The font, though essentially a bi-linear or majuscule insular half-incial script, in reality is a combination of different styles and complementary lettersets. Each carefully designed for specific purpose.
For example, it includes a more decorative Anglo-Saxon-script capital letter, perfect for headline text or book bindings. These actually include a small number of short ascending / descending letters, but it remains mainly a majuscule. Then there is a complete insular style lowercase set, but which resembles a more traditional style lowercase letterform. And instead of being proportional sized, these reflect the cap-height, remaining faithful to the bi-linear nature of the script.
Besides all that, there is a set of glyph-alternates for most of the Anglo-Saxon capitals, as well as numerous random stylistic glyph alternates scattered througout some other various unicode blocks. Providing more than enough options to make variations.
To top it all off, I started making a set of more decorative lombardic initial letters, perfect for decorating paragraphs.
(This remains a WIP for now, as I am still experimenting aound with different styles and bits to narrow down the right one that suits this total package)
I like how some of these characters turned out, but many are jiust ideas and not yet reached their definitive forms. But this set proved a lot more difficult than I had anticipated. So,
Any suggestions helping me to complete the full set are very much welcome..
The major recources and guidelines for the creation of this project mainly evolved around the two medieval celtic manuscripts:
"Book of kells" and "Liɴdisfarne Gospels"
It has grown quite a bit already so far, but remains a WIP.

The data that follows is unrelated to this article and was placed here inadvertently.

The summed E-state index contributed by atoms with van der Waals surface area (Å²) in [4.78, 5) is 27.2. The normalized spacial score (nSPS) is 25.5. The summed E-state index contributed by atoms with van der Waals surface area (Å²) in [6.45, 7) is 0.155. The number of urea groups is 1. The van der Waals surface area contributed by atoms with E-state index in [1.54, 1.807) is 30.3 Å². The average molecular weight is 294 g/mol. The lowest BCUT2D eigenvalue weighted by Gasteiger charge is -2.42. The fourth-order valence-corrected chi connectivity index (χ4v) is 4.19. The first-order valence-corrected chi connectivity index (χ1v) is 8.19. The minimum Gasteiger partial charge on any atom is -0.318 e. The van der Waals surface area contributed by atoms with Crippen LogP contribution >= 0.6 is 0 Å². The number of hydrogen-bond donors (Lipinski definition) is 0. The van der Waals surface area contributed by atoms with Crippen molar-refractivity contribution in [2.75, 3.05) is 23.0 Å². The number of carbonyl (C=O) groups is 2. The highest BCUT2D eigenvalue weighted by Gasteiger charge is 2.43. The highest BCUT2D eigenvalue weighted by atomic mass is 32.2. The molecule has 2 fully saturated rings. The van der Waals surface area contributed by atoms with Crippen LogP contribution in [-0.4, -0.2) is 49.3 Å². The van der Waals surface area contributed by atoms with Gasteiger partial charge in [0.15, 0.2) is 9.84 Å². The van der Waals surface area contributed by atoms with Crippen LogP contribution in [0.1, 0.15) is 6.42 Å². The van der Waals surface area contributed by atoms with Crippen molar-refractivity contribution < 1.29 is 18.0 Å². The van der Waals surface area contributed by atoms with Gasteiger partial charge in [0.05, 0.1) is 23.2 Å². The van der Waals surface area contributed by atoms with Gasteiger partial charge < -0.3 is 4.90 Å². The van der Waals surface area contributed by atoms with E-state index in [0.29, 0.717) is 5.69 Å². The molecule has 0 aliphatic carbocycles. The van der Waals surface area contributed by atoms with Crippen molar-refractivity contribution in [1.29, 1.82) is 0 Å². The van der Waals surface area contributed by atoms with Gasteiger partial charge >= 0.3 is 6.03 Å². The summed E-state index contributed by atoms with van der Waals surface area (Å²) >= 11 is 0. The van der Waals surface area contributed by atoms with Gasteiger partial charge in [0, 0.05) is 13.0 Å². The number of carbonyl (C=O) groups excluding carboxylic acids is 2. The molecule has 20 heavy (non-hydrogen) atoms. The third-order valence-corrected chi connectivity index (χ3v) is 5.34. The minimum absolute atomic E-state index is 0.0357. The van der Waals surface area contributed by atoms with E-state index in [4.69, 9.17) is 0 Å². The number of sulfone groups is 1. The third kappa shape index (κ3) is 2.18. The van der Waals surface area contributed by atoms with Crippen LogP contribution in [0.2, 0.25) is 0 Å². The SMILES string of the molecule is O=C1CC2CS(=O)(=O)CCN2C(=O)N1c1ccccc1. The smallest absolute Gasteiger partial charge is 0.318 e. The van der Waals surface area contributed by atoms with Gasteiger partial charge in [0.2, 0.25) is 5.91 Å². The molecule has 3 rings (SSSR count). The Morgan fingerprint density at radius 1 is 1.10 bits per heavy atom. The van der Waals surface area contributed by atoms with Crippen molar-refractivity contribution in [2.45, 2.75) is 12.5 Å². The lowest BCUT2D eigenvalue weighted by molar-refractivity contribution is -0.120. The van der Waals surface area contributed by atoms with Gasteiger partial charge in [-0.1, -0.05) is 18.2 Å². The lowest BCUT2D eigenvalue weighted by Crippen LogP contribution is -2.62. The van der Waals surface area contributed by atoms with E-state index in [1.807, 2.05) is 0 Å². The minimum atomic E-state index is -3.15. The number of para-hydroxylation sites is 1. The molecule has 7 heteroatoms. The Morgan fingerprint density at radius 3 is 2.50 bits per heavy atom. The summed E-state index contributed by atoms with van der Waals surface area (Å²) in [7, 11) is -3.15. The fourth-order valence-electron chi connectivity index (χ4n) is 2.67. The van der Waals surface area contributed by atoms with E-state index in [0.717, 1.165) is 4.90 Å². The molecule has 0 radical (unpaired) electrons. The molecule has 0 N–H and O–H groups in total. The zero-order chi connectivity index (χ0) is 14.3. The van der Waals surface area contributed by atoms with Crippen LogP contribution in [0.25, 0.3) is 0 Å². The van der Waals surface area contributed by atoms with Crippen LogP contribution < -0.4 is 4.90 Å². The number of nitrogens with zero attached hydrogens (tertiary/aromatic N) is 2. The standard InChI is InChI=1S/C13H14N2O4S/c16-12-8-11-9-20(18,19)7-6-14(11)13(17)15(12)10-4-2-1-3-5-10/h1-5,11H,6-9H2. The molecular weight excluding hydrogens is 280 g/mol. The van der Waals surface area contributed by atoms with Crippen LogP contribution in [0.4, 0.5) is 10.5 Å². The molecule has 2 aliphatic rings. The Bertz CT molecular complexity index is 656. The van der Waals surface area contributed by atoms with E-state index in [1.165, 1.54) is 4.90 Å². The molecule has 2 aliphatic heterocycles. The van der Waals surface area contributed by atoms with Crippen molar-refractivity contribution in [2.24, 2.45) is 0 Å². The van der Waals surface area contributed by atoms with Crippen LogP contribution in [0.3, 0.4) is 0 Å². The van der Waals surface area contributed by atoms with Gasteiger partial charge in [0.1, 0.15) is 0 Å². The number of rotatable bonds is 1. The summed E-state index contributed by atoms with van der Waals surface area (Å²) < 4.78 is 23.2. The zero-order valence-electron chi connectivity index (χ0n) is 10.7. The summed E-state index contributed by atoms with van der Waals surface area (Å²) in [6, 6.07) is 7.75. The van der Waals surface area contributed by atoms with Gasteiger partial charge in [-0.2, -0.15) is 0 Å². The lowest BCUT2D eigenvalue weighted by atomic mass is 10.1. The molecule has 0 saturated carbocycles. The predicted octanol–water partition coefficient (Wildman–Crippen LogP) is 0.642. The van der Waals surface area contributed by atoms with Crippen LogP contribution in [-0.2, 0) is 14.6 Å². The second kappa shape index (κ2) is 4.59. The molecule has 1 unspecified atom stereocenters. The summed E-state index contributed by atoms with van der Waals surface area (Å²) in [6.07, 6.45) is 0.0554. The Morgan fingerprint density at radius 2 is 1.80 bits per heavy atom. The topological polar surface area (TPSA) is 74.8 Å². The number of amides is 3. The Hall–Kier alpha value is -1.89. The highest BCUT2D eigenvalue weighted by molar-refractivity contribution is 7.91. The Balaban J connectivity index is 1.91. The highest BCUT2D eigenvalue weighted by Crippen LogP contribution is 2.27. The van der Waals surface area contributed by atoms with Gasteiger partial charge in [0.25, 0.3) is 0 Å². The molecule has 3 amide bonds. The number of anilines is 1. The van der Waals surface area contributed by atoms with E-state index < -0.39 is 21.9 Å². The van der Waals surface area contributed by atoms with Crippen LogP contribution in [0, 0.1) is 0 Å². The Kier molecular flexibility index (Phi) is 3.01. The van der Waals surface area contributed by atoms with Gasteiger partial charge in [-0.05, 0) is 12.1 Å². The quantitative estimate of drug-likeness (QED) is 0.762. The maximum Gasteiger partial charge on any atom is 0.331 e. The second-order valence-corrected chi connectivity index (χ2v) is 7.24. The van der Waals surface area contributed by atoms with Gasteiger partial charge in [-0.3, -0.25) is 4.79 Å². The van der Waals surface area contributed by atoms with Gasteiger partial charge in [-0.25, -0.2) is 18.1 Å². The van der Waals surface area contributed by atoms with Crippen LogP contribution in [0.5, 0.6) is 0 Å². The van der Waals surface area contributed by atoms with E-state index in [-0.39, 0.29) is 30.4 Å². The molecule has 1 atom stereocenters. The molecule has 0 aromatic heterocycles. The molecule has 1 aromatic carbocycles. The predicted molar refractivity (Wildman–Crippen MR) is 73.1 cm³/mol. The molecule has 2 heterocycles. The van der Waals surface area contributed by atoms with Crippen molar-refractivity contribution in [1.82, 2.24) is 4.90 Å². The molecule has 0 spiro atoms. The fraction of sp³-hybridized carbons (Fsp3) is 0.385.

So beware of very little overall polishing or kerning.
The overall design has quite some rough character, even more so with the insular lowercase set, that obviously was not aimed at smooth edges. Actually the oposite, sort of trying to replicate that rough look seen with many scribes from that era.
But I would love to hear your opinions (or suggestions for that matter) on the work so far. I can really use a little refreshing vibes for this at this point.
STF_LOMBARDISM - Contemporary simplified insular half uncial script.
Solely based on medieval Gaelic/Irish insular scripts.
Gothica Medieval was inspired by a font called Horde. That said, although the style is from Horde, this font is designed differently.
Copyright 2019 Doug Peters (https://www.Doug-Peters.com or https://Dougs.Work) of Symbiotic Design (https://www.SymbioticDesign.com).
Type: Modern Gothic.
Classifications: Angled, Old Style, Medieval.
Web font: Yes.
Commercial use: Yes.
Derivatives: Yes (see license).
Donations are super-appreciated. Credit for my contribution to this work IS also greatly appreciated.
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https://www.DomainHostmaster.com (Wild West Domain Registry)
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Fonts and graphics blog:
Oh yeah, I design logos, websites, graphics, ads, marketing campaigns, PCs, and just about anything, really. -DP
This is a font I made that's inspired by the minuscule form of the insular script used by the Anglo-Saxons in Medieval England. It includes all of the special medieval characters, and features the character "wynn (Ƿ)" as the letter "W". Happy Typing! :-)
Just when you thought I was out of 5x5 pixel font ideas...
Version 1.1: S and Z were experimentally altered. Added numerals.
An experimental design which calls to mind medieval wattle-and-daub houses, round windows, targeting reticles, quadratic cheese wheels, and the math equations of the mad.
It's named for Ione Falstin, daughter of Rhoen, a character from one of my own stories who came up with the idea which was later refined into the mathematical concept of "Falstin's Demon".
The preview is not kind to this one, but I rather like the weathered effect it provides. It helps the font's intended aesthetic.